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Gerard Lynch

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Gerard Lynch
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Current Court Information:
United States Court of Appeals for the Second Circuit
Title:   Judge
Position:   Seat #8
Station:   New York
Appointed by:   Barack Obama
Approval vote:   94-3
Active:   9/17/2009-Present
Preceded by:   Chester Straub
Past post:   Southern District of New York
Past term:   2000-2009
Past position:   Seat #4T
Personal History
Born:   1951
Hometown:   Brooklyn, NY
Undergraduate:   Columbia University, 1972
Law School:   Columbia Law School, 1975

Gerard E. Lynch is a federal judge for the United States Court of Appeals for the Second Circuit. He was the first federal circuit court judge nominated by President Obama to be confirmed. He joined the court in 2009. Prior to his confirmation, Lynch served as a judge on the Southern District of New York. He joined the district court in 2000 after an appointment from Bill Clinton. At the time of his appointment, he was a private practice attorney in New York City.[1]

Early life and education

Born in Brooklyn, New York, in 1951 Judge Lynch earned his B.S. from Columbia College-New York in 1972 and his J.D. from Columbia Law in 1975.[1]

Professional career

Judicial career

Second Circuit Court of Appeals

Nomination Tracker
 Candidate:Gerard Lynch
 Court:Second Circuit Court of Appeals
 Progress:Confirmed 168 days after nomination.
ApprovedANominated:April 2, 2009
ApprovedAABA Rating:Unanimously Well Qualified
ApprovedAQuestionnaire:(dead link) Questionnaire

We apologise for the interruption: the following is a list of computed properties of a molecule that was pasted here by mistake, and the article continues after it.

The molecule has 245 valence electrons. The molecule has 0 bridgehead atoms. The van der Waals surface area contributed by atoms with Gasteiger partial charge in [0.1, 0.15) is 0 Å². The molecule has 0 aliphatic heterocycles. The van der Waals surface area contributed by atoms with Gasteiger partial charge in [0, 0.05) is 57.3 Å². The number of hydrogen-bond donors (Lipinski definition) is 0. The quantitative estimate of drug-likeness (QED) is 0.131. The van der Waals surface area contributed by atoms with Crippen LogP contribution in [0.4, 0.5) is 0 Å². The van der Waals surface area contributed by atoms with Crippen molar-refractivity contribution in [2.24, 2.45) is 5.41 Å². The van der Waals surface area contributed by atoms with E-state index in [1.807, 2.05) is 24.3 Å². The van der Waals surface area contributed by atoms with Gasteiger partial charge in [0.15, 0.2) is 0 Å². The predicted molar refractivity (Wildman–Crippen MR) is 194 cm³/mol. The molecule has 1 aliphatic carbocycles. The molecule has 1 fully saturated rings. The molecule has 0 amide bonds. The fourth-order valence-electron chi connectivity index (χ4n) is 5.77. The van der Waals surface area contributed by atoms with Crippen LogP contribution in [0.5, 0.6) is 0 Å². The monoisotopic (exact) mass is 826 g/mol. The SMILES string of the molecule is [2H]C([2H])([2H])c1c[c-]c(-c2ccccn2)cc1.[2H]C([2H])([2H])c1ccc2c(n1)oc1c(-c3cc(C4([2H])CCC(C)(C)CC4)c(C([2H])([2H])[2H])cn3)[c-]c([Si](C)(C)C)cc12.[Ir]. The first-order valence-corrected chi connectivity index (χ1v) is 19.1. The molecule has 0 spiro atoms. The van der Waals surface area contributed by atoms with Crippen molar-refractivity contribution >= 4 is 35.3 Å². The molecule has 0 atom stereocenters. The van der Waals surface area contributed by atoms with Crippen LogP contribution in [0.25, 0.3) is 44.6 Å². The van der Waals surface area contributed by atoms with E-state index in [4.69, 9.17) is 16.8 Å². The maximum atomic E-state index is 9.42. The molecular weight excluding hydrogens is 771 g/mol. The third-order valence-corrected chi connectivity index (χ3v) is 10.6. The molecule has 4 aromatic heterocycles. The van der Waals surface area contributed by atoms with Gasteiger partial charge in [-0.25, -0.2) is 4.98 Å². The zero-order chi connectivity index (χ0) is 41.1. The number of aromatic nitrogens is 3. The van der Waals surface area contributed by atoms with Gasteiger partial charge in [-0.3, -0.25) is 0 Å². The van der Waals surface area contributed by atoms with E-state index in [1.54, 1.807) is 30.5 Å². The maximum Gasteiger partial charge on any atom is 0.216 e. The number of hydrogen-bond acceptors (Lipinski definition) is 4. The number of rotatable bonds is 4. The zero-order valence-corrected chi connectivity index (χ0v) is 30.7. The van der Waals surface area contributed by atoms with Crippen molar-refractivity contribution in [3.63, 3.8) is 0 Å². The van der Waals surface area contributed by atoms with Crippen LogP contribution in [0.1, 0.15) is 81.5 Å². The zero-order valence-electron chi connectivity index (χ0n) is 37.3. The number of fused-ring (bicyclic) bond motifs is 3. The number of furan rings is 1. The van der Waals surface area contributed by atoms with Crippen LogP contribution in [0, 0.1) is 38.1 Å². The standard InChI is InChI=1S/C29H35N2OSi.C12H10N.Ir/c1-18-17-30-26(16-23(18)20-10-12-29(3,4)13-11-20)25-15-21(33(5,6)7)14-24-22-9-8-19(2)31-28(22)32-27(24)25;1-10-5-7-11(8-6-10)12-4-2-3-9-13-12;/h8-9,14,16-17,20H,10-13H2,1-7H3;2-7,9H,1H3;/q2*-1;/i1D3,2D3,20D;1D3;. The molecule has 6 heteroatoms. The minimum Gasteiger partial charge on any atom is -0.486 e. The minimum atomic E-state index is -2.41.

ApprovedAHearing:May 12, 2009
ApprovedAQFRs:(dead link) QFRs
ApprovedAReported:June 11, 2009 
ApprovedAConfirmed:September 17, 2009
 Vote: 94-3

Lynch was nominated by President Barack Obama for a judgeship in the Second Circuit Court of Appeals on April 2, 2009. Lynch was nominated for the seat made vacant when Chester Straub went on senior status.[2] Lynch received a rating of "Unanimously Well Qualified" from the American Bar Association.[3]

Lynch had a hearing before the Senate Judiciary Committee on May 12, 2009. The Committee voted to forward his nomination to the full Senate on June 11, 2009, and his nomination was confirmed on September 17, 2009.[3] You can find Lynch's Public Questionnaire available here (dead link), and his Questions for the Record available here (dead link).

Lynch was confirmed by the Senate with a 94-3 vote on September 17, 2009.[4]

Southern District of New York

On the recommendation of U.S. Senator Daniel Patrick Moynihan, Lynch was nominated to the United States District Court for the Southern District of New York by Bill Clinton on February 28, 2000, to a seat vacated by John Sprizzo. Lynch was confirmed by the Senate on May 24, 2000, on a super majority 63-36-1 vote and received commission on May 25, 2000.[5] Lynch was succeeded in this position by Paul A. Engelmayer.